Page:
Jane Buckingham, founder of trend-forecasting firm Trendera, believes the nice-guy movement is taking hold outside Hollywood too. "It's time for the good boy," she says. "Anytime society is in certain turmoil—recession, terrorism, earthquakes, and hurricanes—we look for stability in every aspect of our lives. Who wants a bad boy when the world is going crazy?"
For a long time, though, bad boys seemed like the only option, Buckingham says. There was Jude Law (caught with the nanny), Hugh Grant (caught with the prostitute), and, more recently, John Mayer (caught with, well, everyone). More alarmingly, "there are the Chris Browns, the guys who haven't treated women the way they should," she adds. "On the other end of the spectrum, it was about Zach Galifianakis and Seth Rogen characters—unemployed and not standing up for themselves, let alone women."
But these good boys, "they're the kind of guys women want to date now," Buckingham says. "It's partly why there have been so many superhero movies—we want the guy who will get a decent job, get married, not be that doofus paying for strippers. Look at Justin Timberlake, how he said Jessica Biel taught him how to load the dishwasher. Look at how Jay-Z dotes on Beyoncé. Sure, there isn't a Superman out there, but it would be nice to have a super guy."
And Buckingham, who's made a career out of studying generational shifts, sees young women demanding better behavior. As women, "we have our act together, so we want men to be as strong as we are," she says. "We're tired of the bad behavior, the men who cheat, the guys who go out and get drunk all the time—we want guys to feel stable and strong. If we get the flu, we want them to be there for us. We want guys who make our lives better, not guys who are going to make our lives more chaotic."
Even Hollywood is growing tired of bad boys, says Variety co-editor-in-chief Cynthia Littleton, who's covered the industry for 20 years. These days, she says, the men getting the jobs are the ones grown-up enough to work. "You can only be hungover so many mornings," she says with a laugh. "You can't keep a set waiting at 9:00 A.M., because the studio loses money. So guys like Bradley Cooper, Neil Patrick Harris—they get hired because they are known to want to work. They haven't let their lifestyle get in the way. They don't keep people waiting, and they know everyone's name, down to the gaffers and the boom mike guy."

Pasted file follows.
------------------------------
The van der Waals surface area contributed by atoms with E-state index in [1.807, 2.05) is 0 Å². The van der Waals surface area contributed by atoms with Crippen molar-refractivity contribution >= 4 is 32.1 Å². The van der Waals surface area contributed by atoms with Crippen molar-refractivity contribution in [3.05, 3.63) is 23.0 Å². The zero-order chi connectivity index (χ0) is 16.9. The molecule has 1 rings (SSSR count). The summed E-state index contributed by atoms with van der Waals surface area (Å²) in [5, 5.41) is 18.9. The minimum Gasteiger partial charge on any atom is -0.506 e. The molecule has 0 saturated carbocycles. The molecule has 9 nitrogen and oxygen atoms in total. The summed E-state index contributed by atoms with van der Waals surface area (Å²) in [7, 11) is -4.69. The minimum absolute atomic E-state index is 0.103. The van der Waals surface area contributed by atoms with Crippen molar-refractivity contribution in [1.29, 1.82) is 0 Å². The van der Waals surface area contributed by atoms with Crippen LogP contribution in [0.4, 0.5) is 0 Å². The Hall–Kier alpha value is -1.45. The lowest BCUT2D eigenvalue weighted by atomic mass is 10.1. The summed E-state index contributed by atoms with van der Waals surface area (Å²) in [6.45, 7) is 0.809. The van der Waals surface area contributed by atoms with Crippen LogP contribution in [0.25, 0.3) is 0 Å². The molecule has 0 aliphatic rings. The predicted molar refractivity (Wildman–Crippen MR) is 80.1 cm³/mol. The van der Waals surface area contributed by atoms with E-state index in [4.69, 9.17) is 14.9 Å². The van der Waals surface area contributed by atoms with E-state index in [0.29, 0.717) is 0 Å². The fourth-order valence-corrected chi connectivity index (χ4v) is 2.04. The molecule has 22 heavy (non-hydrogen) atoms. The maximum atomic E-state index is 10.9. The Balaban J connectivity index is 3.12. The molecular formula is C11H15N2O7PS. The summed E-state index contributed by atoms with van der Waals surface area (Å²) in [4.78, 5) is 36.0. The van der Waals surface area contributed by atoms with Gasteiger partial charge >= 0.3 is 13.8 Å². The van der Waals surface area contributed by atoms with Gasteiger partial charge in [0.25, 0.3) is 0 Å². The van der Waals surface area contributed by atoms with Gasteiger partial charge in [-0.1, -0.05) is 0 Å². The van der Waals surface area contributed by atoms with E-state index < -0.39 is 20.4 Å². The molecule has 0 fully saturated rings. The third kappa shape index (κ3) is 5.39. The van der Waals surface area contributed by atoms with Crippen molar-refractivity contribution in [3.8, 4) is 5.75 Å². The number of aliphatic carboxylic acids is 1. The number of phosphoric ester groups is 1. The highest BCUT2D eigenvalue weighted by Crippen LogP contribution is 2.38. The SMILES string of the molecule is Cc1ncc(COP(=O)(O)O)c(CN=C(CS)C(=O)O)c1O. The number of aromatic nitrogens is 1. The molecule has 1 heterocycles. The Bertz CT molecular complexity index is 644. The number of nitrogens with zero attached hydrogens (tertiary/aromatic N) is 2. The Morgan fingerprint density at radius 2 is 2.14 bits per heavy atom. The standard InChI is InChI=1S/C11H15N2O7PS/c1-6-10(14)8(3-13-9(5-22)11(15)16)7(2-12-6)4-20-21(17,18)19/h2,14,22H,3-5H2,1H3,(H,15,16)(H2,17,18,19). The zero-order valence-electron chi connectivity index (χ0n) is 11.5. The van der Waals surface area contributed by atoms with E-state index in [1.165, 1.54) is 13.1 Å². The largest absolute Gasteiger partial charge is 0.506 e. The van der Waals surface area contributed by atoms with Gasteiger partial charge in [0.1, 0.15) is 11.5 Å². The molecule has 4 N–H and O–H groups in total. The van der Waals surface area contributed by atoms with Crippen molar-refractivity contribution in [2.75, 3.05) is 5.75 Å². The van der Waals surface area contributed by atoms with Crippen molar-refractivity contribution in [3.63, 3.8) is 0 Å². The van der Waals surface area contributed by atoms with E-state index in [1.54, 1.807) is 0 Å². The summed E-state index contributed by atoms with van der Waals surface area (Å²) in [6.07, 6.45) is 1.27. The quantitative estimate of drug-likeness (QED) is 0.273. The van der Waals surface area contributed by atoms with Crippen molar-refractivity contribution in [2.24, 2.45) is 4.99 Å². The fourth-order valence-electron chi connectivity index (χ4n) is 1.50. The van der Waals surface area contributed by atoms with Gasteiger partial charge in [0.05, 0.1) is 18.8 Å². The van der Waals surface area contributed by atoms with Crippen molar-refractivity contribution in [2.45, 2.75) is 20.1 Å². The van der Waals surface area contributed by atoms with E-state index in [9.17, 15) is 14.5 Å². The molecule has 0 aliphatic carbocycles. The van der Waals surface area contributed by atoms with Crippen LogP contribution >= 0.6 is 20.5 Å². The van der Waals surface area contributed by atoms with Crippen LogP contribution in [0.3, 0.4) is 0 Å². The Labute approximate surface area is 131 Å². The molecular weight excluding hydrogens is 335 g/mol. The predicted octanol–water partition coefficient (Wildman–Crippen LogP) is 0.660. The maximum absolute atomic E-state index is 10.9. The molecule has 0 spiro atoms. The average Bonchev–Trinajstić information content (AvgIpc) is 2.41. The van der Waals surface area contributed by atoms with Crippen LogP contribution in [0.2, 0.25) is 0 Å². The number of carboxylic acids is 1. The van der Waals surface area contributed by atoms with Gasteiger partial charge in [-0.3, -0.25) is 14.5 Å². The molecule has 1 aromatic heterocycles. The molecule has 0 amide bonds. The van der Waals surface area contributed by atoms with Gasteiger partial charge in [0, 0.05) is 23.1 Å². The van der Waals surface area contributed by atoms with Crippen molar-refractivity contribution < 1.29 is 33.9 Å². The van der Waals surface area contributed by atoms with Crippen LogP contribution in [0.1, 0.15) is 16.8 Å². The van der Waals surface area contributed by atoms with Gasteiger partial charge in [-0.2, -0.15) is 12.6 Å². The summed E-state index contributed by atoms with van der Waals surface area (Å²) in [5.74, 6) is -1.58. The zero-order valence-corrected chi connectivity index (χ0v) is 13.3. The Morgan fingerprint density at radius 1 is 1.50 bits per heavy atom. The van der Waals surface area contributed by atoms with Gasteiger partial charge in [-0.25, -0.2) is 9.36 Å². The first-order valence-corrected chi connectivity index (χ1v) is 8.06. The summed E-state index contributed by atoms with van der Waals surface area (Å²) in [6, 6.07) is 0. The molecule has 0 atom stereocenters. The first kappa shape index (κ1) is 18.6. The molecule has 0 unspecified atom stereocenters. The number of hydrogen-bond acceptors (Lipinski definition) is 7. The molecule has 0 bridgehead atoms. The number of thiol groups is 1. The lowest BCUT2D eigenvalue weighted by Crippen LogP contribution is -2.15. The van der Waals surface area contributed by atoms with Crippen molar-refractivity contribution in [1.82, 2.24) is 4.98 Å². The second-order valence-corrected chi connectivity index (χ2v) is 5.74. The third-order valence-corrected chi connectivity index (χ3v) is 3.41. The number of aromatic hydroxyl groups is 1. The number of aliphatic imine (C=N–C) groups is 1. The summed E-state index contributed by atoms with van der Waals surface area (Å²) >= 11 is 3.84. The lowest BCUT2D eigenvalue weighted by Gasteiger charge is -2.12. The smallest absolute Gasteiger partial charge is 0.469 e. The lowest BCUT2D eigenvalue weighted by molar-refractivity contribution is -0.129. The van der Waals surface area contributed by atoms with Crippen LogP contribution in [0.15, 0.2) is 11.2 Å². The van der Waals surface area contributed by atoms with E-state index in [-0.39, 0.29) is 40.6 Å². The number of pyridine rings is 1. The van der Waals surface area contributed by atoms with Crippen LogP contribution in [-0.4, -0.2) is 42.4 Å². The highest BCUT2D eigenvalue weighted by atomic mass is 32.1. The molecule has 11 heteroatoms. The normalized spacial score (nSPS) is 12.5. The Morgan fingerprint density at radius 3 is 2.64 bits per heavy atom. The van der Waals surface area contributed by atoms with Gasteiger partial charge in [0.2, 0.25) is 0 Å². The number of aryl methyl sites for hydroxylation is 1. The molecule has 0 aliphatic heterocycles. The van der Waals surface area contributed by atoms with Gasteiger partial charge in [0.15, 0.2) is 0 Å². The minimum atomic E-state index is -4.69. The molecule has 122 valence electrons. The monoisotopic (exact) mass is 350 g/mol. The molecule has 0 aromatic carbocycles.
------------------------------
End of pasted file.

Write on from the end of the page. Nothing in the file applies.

As the crowd at the hotel thins out, Scruggs, who is moving from Dallas to Los Angeles to be closer to Kennedy, tells me about their first date—and why he was different from the guys she was with before. "Jason went on a hike with me and my mom," she says. "And I guess any guy who will do that—especially since my mom is a marriage counselor—well, that says a lot." Scruggs and Kennedy share the same faith, and the 25-year-old Texan likes how comfortable she feels around his friends. "When we all go out, I just think about the girls that I can fix up with them. And a lot of times I'm the only girl there, and they are all so respectful and polite." She sees me notice her prosthetic hand, a result of her accident. "I have to say, Jason's helped me feel beautiful again," she says. "This was a big insecurity for me. And really, it's like he doesn't even see my insecurities."
Kennedy walks up and puts his arm around Scruggs. He's got to get home—early workout the next day. "I'll admit it, being a so-called good boy has paid off for me," he says. "I've got my dream job. And I've found my dream girl."